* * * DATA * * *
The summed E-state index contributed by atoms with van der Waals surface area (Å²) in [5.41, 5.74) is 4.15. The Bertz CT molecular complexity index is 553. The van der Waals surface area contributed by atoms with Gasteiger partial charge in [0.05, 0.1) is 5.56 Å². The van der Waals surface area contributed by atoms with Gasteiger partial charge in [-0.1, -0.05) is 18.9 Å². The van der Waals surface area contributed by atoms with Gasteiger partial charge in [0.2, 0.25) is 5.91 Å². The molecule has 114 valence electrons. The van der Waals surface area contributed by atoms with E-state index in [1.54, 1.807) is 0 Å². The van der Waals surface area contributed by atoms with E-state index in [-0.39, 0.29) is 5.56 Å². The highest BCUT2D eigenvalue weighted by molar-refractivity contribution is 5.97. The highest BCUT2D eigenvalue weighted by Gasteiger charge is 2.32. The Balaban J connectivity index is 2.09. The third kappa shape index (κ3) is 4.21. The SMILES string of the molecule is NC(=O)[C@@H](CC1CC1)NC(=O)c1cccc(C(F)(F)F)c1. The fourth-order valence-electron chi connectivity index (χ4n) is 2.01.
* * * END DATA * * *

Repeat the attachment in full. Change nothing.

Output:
The summed E-state index contributed by atoms with van der Waals surface area (Å²) in [5.41, 5.74) is 4.15. The Bertz CT molecular complexity index is 553. The van der Waals surface area contributed by atoms with Gasteiger partial charge in [0.05, 0.1) is 5.56 Å². The van der Waals surface area contributed by atoms with Gasteiger partial charge in [-0.1, -0.05) is 18.9 Å². The van der Waals surface area contributed by atoms with Gasteiger partial charge in [0.2, 0.25) is 5.91 Å². The molecule has 114 valence electrons. The van der Waals surface area contributed by atoms with E-state index in [1.54, 1.807) is 0 Å². The van der Waals surface area contributed by atoms with E-state index in [-0.39, 0.29) is 5.56 Å². The highest BCUT2D eigenvalue weighted by molar-refractivity contribution is 5.97. The highest BCUT2D eigenvalue weighted by Gasteiger charge is 2.32. The Balaban J connectivity index is 2.09. The third kappa shape index (κ3) is 4.21. The SMILES string of the molecule is NC(=O)[C@@H](CC1CC1)NC(=O)c1cccc(C(F)(F)F)c1. The fourth-order valence-electron chi connectivity index (χ4n) is 2.01.